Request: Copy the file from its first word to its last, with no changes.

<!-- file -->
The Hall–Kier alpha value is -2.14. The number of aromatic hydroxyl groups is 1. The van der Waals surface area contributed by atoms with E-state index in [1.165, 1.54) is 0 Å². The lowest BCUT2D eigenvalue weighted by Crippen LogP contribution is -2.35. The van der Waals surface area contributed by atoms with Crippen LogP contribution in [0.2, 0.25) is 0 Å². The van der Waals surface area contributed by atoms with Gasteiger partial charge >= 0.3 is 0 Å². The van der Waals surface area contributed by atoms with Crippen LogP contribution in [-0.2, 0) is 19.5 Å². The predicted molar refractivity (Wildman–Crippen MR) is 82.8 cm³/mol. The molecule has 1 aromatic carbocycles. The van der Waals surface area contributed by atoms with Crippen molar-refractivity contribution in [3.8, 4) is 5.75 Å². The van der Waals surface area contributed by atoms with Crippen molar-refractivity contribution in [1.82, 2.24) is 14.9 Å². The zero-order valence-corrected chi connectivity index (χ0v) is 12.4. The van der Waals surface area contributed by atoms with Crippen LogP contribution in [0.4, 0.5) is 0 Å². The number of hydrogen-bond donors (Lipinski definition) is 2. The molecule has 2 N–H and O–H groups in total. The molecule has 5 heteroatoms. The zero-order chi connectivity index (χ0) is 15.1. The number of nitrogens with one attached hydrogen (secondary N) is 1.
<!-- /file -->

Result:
The Hall–Kier alpha value is -2.14. The number of aromatic hydroxyl groups is 1. The van der Waals surface area contributed by atoms with E-state index in [1.165, 1.54) is 0 Å². The lowest BCUT2D eigenvalue weighted by Crippen LogP contribution is -2.35. The van der Waals surface area contributed by atoms with Crippen LogP contribution in [0.2, 0.25) is 0 Å². The van der Waals surface area contributed by atoms with Gasteiger partial charge >= 0.3 is 0 Å². The van der Waals surface area contributed by atoms with Crippen LogP contribution in [-0.2, 0) is 19.5 Å². The predicted molar refractivity (Wildman–Crippen MR) is 82.8 cm³/mol. The molecule has 1 aromatic carbocycles. The van der Waals surface area contributed by atoms with Crippen molar-refractivity contribution in [3.8, 4) is 5.75 Å². The van der Waals surface area contributed by atoms with Crippen molar-refractivity contribution in [1.82, 2.24) is 14.9 Å². The zero-order valence-corrected chi connectivity index (χ0v) is 12.4. The van der Waals surface area contributed by atoms with Crippen LogP contribution in [0.4, 0.5) is 0 Å². The number of hydrogen-bond donors (Lipinski definition) is 2. The molecule has 2 N–H and O–H groups in total. The molecule has 5 heteroatoms. The zero-order chi connectivity index (χ0) is 15.1. The number of nitrogens with one attached hydrogen (secondary N) is 1.